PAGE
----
This course proceeds from a simple premise: new patterns and pathways of urbanization are emerging around the world, and these transformations require a radical rethinking of inherited approaches to urban theory and research. A major site of investigation for the course is the urbanization of the hinterland / countryside, and the concomitant remaking of inherited agrarian environments across much of the global South, during the last three decades. In these zones, as elsewhere, post-1980s processes of sociospatial restructuring have involved the transformation of agrarian sociospatial relations, land use systems and political ecologies through new forms of enclosure/land-grabbing, infrastructure investment, industrial development and financial speculation, often in close proximity to or in direct relation to processes of city building. Their investigation thus requires scholars to rethink inherited disciplinary divisions of labor (e.g. urban studies vs. agrarian studies) and sociospatial binarisms (e.g. urban/rural; city/countryside; industrial/agrarian; society/nature).
The course is structured as a research studio in which we will (a) explore the limits of inherited theoretical frameworks for the study of urbanization processes and their putative “outsides”; and (b) attempt to develop and apply alternative conceptualizations to decipher emergent conditions and transformations. Our work is, in this sense, oriented simultaneously towards the analysis of emergent patterns and pathways of urban restructuring and the elaboration of appropriate theories, concepts and cartographies through which to decipher the latter. Following a high-intensity overview of inherited 20th-century approaches to the urban and agrarian questions, and major axes of debate within early 21st-century urban, agrarian and development studies, we explore emergent urban-agrarian transformations across diverse sites and regions, and the state spatial strategies and forms of spatial politics through which the latter have been animated, mediated and contested. Our major research foci will be strategic zones of the global south—especially in the so-called “BRICS (the rapidly industrializing territories of Brazil, Russia, India, China and South Africa)—and a range of emergent agrarian-urban transformations that have crystallized within and across the transnational production networks associated with those zones.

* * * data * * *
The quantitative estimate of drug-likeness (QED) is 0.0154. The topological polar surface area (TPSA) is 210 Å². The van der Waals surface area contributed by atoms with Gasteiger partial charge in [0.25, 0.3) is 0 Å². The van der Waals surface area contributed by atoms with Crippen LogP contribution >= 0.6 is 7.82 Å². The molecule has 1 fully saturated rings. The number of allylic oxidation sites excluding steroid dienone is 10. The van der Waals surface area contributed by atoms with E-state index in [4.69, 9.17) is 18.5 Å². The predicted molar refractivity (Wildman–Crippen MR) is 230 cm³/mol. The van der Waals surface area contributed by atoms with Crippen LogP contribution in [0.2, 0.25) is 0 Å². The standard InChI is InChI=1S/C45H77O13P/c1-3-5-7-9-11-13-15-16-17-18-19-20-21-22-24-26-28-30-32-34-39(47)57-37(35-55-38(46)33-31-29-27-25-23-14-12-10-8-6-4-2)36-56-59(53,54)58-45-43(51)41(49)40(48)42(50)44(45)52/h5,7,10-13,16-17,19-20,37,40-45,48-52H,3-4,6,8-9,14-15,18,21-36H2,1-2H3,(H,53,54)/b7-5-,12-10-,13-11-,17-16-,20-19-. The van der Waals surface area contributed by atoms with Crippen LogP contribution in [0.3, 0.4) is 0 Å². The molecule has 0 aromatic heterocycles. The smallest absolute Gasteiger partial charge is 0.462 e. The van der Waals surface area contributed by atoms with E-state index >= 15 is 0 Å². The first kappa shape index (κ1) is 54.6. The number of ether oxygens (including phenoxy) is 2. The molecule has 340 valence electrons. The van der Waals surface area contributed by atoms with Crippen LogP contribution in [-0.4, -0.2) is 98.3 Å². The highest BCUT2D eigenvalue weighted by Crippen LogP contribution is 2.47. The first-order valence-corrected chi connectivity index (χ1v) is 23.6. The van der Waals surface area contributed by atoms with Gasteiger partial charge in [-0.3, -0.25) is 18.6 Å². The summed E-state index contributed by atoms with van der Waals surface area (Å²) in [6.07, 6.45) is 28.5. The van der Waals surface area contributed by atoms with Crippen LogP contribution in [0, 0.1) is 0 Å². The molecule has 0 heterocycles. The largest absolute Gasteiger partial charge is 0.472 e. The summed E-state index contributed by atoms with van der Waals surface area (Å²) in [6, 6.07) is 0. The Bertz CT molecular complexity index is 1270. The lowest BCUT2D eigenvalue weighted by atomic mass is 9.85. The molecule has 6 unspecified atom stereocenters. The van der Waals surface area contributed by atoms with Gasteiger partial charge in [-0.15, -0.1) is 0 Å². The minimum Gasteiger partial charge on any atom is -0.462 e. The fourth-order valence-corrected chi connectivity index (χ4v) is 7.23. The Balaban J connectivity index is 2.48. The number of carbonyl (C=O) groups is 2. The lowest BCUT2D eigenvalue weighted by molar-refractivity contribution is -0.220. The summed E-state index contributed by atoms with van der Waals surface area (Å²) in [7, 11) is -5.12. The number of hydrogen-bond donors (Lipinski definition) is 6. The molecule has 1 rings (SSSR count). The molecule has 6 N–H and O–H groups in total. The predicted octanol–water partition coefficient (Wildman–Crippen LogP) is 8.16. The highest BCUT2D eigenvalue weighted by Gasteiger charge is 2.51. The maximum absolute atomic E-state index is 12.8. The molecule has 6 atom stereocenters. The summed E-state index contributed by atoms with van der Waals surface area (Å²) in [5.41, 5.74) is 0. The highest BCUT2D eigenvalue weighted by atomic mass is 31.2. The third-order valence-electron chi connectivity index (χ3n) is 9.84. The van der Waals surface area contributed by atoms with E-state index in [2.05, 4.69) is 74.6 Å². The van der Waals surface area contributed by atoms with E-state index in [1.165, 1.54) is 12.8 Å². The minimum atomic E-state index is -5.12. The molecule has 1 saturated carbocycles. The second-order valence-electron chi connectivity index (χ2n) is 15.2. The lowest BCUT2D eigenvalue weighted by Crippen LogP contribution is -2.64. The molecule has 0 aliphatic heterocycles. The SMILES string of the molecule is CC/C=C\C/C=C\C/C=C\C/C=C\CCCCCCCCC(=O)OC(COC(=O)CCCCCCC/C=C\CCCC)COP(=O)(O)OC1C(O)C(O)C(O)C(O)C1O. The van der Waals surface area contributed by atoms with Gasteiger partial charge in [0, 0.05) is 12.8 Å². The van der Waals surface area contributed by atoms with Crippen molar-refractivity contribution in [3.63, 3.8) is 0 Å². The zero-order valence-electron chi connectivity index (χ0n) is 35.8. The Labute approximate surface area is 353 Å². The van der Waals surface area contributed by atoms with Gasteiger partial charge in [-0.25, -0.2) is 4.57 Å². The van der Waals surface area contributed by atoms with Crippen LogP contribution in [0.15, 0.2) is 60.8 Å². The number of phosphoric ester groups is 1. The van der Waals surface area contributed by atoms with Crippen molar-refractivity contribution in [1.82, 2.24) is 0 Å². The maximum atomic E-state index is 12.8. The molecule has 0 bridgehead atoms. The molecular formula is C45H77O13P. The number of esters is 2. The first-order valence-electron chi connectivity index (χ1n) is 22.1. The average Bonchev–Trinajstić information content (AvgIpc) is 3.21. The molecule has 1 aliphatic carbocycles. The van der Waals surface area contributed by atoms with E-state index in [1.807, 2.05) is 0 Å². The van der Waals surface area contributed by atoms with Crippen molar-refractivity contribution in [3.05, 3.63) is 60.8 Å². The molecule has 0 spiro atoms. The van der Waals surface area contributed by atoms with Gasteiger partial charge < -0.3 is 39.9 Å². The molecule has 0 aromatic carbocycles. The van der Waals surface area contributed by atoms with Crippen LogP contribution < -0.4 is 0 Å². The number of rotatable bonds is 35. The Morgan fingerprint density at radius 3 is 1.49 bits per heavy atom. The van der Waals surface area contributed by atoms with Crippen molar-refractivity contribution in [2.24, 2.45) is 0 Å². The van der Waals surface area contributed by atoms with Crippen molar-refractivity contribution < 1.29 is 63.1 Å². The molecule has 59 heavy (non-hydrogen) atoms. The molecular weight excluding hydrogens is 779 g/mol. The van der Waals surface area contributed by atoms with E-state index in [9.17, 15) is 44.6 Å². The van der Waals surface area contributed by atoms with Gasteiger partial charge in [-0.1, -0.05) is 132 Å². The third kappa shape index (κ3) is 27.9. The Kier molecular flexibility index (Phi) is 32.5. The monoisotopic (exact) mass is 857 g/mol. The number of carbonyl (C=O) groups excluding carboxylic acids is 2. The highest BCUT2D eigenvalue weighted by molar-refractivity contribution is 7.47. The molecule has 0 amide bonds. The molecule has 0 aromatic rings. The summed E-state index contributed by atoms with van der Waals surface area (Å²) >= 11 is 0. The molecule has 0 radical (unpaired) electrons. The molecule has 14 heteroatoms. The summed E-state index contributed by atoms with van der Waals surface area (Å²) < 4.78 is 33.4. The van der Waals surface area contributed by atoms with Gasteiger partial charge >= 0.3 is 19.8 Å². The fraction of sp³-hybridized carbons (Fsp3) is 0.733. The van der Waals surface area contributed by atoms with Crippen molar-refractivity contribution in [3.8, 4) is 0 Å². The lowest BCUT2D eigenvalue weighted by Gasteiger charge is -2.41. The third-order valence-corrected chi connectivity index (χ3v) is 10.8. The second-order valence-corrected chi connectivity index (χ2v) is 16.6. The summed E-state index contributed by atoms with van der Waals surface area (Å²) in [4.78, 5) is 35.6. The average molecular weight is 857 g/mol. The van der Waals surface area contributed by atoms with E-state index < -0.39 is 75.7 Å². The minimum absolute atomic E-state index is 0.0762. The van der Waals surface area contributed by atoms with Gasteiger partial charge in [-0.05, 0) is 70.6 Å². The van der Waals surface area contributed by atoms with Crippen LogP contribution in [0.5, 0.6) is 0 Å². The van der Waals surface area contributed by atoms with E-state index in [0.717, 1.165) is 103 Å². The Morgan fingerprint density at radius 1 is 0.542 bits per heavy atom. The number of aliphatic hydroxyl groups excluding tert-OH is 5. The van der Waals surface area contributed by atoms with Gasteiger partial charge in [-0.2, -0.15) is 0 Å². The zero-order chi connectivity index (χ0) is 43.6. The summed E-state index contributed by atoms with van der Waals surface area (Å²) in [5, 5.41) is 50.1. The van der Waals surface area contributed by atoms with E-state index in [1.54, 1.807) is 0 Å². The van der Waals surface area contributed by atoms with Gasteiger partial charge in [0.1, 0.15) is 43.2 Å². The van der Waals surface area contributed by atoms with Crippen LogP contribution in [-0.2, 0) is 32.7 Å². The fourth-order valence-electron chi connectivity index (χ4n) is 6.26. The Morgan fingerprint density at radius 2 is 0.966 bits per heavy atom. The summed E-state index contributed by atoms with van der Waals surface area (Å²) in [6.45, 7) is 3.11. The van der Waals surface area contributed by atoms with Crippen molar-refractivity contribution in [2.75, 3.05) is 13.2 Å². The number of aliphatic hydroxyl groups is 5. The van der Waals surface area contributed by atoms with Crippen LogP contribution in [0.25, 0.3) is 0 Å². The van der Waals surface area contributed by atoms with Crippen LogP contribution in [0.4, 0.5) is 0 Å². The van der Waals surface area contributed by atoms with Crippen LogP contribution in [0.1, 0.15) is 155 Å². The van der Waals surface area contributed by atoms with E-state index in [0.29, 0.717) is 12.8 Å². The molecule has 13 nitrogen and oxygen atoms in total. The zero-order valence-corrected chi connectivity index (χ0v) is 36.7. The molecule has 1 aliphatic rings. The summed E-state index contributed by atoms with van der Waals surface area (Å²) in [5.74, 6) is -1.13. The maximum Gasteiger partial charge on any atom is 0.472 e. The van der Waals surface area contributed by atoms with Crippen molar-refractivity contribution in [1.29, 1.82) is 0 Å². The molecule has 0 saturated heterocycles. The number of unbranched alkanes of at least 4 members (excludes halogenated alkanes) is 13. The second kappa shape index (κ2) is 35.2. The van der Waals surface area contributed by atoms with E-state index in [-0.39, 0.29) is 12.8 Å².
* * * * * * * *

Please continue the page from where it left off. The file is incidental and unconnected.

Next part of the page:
In thus proceeding, we consider the question of “emergence” at once as a problem of conceptualization, as a methodological dilemma and as a challenge for contextually embedded research and visualization. We will also explore the question of what contextual “specificity” might mean in the investigation of emergent urban/agrarian sociospatial transformations today. In addition to several writing assignments, students will work in pairs to develop original research projects on the zones and issues explored in the class. Although it is offered as a 4-credit course that meets 3 hours per week, the workload will more closely approximate that of a studio. Prospective students—especially those enrolled in a required studio class for a professional design degree—should consider carefully whether they will be able to keep up with the intense volume and pace of work in this class. Because the course is designed as a collaborative research project, we are not able to permit auditors to attend.